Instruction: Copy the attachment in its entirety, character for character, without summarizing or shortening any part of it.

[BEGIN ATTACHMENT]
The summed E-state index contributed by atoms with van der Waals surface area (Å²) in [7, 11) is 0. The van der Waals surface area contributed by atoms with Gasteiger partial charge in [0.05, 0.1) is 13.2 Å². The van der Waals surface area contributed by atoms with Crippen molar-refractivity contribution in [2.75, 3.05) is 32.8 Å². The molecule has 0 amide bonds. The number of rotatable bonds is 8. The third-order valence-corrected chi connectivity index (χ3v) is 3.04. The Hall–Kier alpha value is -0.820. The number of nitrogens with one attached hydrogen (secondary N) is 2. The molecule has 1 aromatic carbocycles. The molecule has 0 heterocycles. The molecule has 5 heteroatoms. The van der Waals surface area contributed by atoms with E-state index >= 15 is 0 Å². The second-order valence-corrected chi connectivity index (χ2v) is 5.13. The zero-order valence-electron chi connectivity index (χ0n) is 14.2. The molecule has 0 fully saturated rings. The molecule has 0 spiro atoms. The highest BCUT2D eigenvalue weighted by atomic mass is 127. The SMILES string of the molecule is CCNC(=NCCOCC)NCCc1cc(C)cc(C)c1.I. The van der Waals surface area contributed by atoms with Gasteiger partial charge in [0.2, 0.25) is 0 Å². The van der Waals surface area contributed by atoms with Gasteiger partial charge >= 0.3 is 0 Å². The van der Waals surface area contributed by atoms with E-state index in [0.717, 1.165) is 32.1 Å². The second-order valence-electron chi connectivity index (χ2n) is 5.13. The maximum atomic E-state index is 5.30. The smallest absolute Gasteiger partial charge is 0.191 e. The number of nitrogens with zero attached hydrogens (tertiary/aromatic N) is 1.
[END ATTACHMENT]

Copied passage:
The summed E-state index contributed by atoms with van der Waals surface area (Å²) in [7, 11) is 0. The van der Waals surface area contributed by atoms with Gasteiger partial charge in [0.05, 0.1) is 13.2 Å². The van der Waals surface area contributed by atoms with Crippen molar-refractivity contribution in [2.75, 3.05) is 32.8 Å². The molecule has 0 amide bonds. The number of rotatable bonds is 8. The third-order valence-corrected chi connectivity index (χ3v) is 3.04. The Hall–Kier alpha value is -0.820. The number of nitrogens with one attached hydrogen (secondary N) is 2. The molecule has 1 aromatic carbocycles. The molecule has 0 heterocycles. The molecule has 5 heteroatoms. The van der Waals surface area contributed by atoms with E-state index >= 15 is 0 Å². The second-order valence-corrected chi connectivity index (χ2v) is 5.13. The zero-order valence-electron chi connectivity index (χ0n) is 14.2. The molecule has 0 fully saturated rings. The molecule has 0 spiro atoms. The highest BCUT2D eigenvalue weighted by atomic mass is 127. The SMILES string of the molecule is CCNC(=NCCOCC)NCCc1cc(C)cc(C)c1.I. The van der Waals surface area contributed by atoms with Gasteiger partial charge in [0.2, 0.25) is 0 Å². The van der Waals surface area contributed by atoms with Gasteiger partial charge >= 0.3 is 0 Å². The van der Waals surface area contributed by atoms with E-state index in [0.717, 1.165) is 32.1 Å². The second-order valence-electron chi connectivity index (χ2n) is 5.13. The maximum atomic E-state index is 5.30. The smallest absolute Gasteiger partial charge is 0.191 e. The number of nitrogens with zero attached hydrogens (tertiary/aromatic N) is 1.